Boston Red Sox Are on the Road to Nowhere in 2013

Jonathan Cullen@@jcullen71Senior Writer IDecember 16, 2012

Did Theo see this coming and escape to Chicago?
Did Theo see this coming and escape to Chicago?Elsa/Getty Images

Former general manager Theo Epstein hinted at a "bridge period" for the Boston Red Sox in December of 2009, as mentioned in this article from the Boston Globe's Amalie Benjamin.

Little did we know that bridge was going to turn into one long winding road back to playoff contention in the coming years.

Going into this winter, there was optimism that the Sox could use their payroll flexibility and prospects to go in almost any direction they wanted.

So far that direction has been a little disappointing.

The Sox decided to spend close to $40 million total next season on the combined mediocrity of Mike Napoli, Shane Victorino and Ryan Dempster.

That is, of course, if the Sox and Napoli can find a way to salvage his contract according to this tweet from Fox Sports' Ken Rosenthal.

That $40 million right now smells like ownership trying to justify keeping ticket prices the same in 2013 for a team that has now gone three seasons without making the playoffs.

As it stands right now, Boston will actually field a worse team to start the 2013 season then the team that started last season. Before you say I'm crazy, where have the Sox upgraded in the past year?

Third base is the only position going into 2013 where the Sox can realistically state that the have upgraded to Will Middlebrooks.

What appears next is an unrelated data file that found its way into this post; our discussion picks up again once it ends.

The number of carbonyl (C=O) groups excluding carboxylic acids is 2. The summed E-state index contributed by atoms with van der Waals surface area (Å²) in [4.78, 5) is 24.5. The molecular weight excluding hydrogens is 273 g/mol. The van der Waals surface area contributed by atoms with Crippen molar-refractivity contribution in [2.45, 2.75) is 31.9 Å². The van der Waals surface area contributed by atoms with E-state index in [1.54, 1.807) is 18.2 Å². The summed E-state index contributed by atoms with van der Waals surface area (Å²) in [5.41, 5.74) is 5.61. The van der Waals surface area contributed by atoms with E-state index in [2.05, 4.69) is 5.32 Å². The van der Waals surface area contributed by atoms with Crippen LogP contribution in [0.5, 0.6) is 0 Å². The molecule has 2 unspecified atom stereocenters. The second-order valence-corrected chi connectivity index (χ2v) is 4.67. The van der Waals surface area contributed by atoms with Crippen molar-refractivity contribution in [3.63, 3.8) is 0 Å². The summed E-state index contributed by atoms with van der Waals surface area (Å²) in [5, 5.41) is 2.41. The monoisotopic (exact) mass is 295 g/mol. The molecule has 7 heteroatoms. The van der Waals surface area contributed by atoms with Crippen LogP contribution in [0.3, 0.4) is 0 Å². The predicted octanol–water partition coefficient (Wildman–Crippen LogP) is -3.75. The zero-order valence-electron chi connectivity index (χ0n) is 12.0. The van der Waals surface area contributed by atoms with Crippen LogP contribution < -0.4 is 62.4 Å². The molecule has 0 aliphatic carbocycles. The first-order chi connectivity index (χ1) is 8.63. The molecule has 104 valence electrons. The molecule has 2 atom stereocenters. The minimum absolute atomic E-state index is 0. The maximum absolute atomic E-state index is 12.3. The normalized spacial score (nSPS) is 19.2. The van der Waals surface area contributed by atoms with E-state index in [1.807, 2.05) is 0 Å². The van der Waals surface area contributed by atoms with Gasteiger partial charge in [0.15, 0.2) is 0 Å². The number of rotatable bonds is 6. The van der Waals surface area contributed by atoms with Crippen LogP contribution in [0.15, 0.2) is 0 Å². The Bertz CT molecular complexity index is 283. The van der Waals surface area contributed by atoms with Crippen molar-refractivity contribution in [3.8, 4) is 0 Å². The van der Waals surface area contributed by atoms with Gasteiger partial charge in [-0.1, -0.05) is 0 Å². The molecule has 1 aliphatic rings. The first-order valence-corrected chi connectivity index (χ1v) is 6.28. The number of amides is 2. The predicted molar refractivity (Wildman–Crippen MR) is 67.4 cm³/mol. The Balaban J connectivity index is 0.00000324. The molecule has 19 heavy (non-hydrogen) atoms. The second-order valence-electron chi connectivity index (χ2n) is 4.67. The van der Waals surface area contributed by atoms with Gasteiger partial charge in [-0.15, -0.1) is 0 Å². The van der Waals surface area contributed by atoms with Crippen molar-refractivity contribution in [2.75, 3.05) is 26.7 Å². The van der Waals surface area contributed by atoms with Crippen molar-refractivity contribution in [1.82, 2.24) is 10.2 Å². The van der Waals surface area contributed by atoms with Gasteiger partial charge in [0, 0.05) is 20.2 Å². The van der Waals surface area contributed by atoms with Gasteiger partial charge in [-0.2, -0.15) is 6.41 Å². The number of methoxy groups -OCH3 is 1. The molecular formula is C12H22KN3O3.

Mike Napoli is a good player who should produce solid numbers playing half of his games in Fenway Park, but Adrian Gonzalez would be viewed as a more well-rounded player.

Cody Ross had a solid first season playing right field, but it looks as if the Sox have downgraded to Shane Victorino to man the position this season.

Removing Carl Crawford's contract from the books might have provided the payroll relief, but the team's decision to give Jonny Gomes regular at-bats next season will be second guessed if he doesn't produce.

Mike Aviles only had an OBP of .282 last season, but Jose Iglesias might struggle to reach that.

Then comes the Sox's curious fascination with Ryan Dempster. As poorly as Josh Beckett performed for Boston last season, it is hard to view the 35-year-old Dempster as an upgrade over Beckett.  

A 41-72 record with a 4.65 ERA. Those are Dempster's career numbers against teams with a better than .500 winning percentage in his career. Fox Sports' Rosenthal tweets about Dempster's signing here.

Those alarming numbers come directly from a report by ESPN's Gordon Edes talking about the implications of the Dempster signing. Dempster in the AL East has bad news written all over it. 

The thought of John Lackey coming back to the Red Sox rotation might be viewed as a small upgrade over Aaron Cook and Daisuke Matsuzaka, but again, that speaks to how poorly Boston's starters pitched last season.


In 2011, Lackey had a 6.41 ERA in 160 innings pitched, and that still might be an improvement on what the Sox had last season.

Dempster and Lackey in the same rotation means the Sox's bullpen is likely to get a lot of work next season.

Good thing to, because the bullpen is one of the few places that Boston looks slightly better right now than they did in 2012 with the addition of Koji Uehara (mentioned in this tweet from Fox Sports' Jon Paul Morosi).

The Red Sox had better hope that the kids are worthy waiting for. Currently, Boston is a team without a true star player. There is simply no Manny or Pedro on this roster.

Right now, the Sox look very much like a last place, .500 team in a tough division.

Hopefully they can do something between now and the beginning of the season to change that.

Statistic used from Baseball Reference and ESPN.